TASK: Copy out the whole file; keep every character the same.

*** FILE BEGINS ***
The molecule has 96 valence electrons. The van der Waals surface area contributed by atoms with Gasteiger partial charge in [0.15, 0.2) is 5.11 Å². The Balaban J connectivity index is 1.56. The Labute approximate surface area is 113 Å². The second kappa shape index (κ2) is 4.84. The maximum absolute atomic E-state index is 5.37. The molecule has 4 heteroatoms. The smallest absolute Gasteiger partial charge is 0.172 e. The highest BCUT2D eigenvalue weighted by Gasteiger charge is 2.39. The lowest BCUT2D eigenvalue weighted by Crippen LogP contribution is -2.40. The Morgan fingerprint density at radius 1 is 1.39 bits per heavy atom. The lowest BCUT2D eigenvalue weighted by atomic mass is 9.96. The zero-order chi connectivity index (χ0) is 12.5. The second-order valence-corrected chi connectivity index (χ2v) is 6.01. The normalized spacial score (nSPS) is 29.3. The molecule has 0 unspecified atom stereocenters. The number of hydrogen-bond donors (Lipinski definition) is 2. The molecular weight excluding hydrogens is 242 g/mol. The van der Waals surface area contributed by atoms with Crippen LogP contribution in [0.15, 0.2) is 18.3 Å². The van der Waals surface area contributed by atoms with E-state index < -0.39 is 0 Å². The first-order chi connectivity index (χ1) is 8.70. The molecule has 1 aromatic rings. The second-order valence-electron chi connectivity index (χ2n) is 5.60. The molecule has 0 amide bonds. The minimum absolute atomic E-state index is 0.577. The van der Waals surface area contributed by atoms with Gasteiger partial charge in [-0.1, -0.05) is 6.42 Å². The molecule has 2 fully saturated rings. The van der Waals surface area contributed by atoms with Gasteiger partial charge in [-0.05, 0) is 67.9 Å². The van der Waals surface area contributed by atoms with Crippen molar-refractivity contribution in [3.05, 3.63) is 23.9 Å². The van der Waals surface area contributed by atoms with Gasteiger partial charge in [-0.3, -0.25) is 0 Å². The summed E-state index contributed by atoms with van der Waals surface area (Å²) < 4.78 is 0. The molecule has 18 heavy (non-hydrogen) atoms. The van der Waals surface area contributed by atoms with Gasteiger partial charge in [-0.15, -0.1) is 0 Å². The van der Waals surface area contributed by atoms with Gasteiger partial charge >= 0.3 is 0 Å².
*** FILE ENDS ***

The molecule has 96 valence electrons. The van der Waals surface area contributed by atoms with Gasteiger partial charge in [0.15, 0.2) is 5.11 Å². The Balaban J connectivity index is 1.56. The Labute approximate surface area is 113 Å². The second kappa shape index (κ2) is 4.84. The maximum absolute atomic E-state index is 5.37. The molecule has 4 heteroatoms. The smallest absolute Gasteiger partial charge is 0.172 e. The highest BCUT2D eigenvalue weighted by Gasteiger charge is 2.39. The lowest BCUT2D eigenvalue weighted by Crippen LogP contribution is -2.40. The Morgan fingerprint density at radius 1 is 1.39 bits per heavy atom. The lowest BCUT2D eigenvalue weighted by atomic mass is 9.96. The zero-order chi connectivity index (χ0) is 12.5. The second-order valence-corrected chi connectivity index (χ2v) is 6.01. The normalized spacial score (nSPS) is 29.3. The molecule has 0 unspecified atom stereocenters. The number of hydrogen-bond donors (Lipinski definition) is 2. The molecular weight excluding hydrogens is 242 g/mol. The van der Waals surface area contributed by atoms with Crippen LogP contribution in [0.15, 0.2) is 18.3 Å². The van der Waals surface area contributed by atoms with E-state index < -0.39 is 0 Å². The first-order chi connectivity index (χ1) is 8.70. The molecule has 1 aromatic rings. The second-order valence-electron chi connectivity index (χ2n) is 5.60. The molecule has 0 amide bonds. The minimum absolute atomic E-state index is 0.577. The van der Waals surface area contributed by atoms with Gasteiger partial charge in [-0.1, -0.05) is 6.42 Å². The molecule has 2 fully saturated rings. The van der Waals surface area contributed by atoms with Gasteiger partial charge in [-0.05, 0) is 67.9 Å². The van der Waals surface area contributed by atoms with Crippen molar-refractivity contribution in [3.05, 3.63) is 23.9 Å². The van der Waals surface area contributed by atoms with Gasteiger partial charge in [-0.3, -0.25) is 0 Å². The summed E-state index contributed by atoms with van der Waals surface area (Å²) < 4.78 is 0. The molecule has 18 heavy (non-hydrogen) atoms. The van der Waals surface area contributed by atoms with Gasteiger partial charge in [-0.15, -0.1) is 0 Å². The van der Waals surface area contributed by atoms with Gasteiger partial charge >= 0.3 is 0 Å².